Meager Turnout Mars Russian Opposition's Anti-Putin Anniversary Rally
Around a hundred opposition activists gathered in Moscow Wednesday night to mark the first anniversary of the rally that kick-started unprecedented mass protests against the rule of Russian leader Vladimir Putin.
"Our country has changed in the past year," a protest leader, Boris Nemtsov, told activists and journalists, as cited by RIA Novosti.
"There are now a lot of proud, free people – many more than the authorities would like," he added.
RIA Novosti points out that Wednesday's modest unsanctioned event bore scarce resemblance to the December 5, 2011, landmark protest, which saw a crowd of some 6 000 rally against alleged vote-rigging in favor of Putin's United Russia party after the Russian parliamentary elections.
Police then detained around 300 people – including anti-corruption blogger Alexei Navalny - as the crowd moved towards the HQ of the Federal Security Service (FSB).
The turnout – the biggest ever at that point for an anti-Putin rally – surprised even the organizers, who had been concerned that no more than a couple of hundred protesters would attend.
"Protests back then usually drew around 100 people, so I wasn't entirely sure that we would see a big turnout," Ilya Yashin, whose Solidarnost movement organized the December 5 rally, is quoted as saying.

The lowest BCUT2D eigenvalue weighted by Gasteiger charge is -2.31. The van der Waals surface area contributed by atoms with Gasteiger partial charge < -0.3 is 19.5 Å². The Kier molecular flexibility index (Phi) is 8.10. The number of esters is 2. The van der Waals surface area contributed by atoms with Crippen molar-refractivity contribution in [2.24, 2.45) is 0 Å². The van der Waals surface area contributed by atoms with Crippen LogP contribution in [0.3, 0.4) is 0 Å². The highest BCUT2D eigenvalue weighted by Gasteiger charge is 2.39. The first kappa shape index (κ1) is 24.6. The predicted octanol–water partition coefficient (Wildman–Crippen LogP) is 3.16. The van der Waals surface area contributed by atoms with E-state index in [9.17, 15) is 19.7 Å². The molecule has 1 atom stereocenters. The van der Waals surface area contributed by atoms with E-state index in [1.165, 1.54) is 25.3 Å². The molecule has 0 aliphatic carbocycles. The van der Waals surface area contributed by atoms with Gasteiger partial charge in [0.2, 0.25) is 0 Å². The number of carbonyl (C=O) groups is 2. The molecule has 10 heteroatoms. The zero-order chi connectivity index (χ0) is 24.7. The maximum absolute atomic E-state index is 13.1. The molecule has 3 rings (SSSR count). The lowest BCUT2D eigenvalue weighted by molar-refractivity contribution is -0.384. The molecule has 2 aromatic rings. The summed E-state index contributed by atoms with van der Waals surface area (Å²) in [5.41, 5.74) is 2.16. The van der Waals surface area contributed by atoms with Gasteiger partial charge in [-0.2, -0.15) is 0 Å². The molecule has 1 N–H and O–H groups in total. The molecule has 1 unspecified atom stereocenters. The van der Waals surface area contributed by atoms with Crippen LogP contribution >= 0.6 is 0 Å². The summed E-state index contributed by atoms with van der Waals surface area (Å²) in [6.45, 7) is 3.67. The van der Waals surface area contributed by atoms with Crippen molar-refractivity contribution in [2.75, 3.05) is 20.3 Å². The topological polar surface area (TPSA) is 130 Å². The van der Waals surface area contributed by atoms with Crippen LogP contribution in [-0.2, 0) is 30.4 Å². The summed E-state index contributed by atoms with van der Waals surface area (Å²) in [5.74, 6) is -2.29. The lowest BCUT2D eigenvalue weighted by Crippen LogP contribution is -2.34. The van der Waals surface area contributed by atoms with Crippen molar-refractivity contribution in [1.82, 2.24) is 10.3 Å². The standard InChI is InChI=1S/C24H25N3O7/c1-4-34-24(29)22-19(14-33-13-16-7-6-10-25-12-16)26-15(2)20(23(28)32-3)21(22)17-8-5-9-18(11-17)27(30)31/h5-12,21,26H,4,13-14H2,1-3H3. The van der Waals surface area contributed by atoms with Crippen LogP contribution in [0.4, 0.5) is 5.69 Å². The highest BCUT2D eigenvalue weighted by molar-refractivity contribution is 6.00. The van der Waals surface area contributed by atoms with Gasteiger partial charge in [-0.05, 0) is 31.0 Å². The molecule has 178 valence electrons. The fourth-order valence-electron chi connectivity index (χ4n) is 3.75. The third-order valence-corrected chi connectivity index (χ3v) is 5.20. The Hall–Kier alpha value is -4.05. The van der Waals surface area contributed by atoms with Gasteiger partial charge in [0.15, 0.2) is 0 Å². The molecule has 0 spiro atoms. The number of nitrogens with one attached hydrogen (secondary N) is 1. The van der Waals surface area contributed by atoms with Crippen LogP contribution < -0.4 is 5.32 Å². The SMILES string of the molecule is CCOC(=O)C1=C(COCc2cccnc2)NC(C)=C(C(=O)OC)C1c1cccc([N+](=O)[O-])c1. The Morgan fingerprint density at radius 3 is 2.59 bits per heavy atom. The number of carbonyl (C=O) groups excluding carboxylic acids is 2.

"It was pretty clear people were really angry about the polls, but I was afraid this discontent might just stay online," he added. "Of course, when I arrived and saw how many people had turned up, it was clear this was the start of something."
Five days later, some 100,000 people, according to organizers' estimates, packed a central Moscow square to demand a rerun of the polls.
But recent anti-Putin rallies have seen a decline in numbers since police and protesters clashed near the Kremlin on the eve of the ex-KGB officer's May 7 inauguration for a third presidential term.
"The protests are no longer fun," said analyst Maria Lipman, of the Carnegie Moscow Center think-tank. "One year ago, people were invigorated by the massive turnout at the protests. There was this feeling of togetherness and euphoria. But now it has become dangerous and risky to go to protests."
Nemtsov - the only high-profile protest movement leader to make an appearance on Wednesday – was unperturbed by recent speculation that the protests may be running out of steam.
"We are making history here," he said. "Living history – of course there will be ups and downs. But we have to be patient."
Police said one person was detained at the anniversary rally Wednesday evening. The Novaya Gazeta opposition newspaper said "several people" had been arrested.
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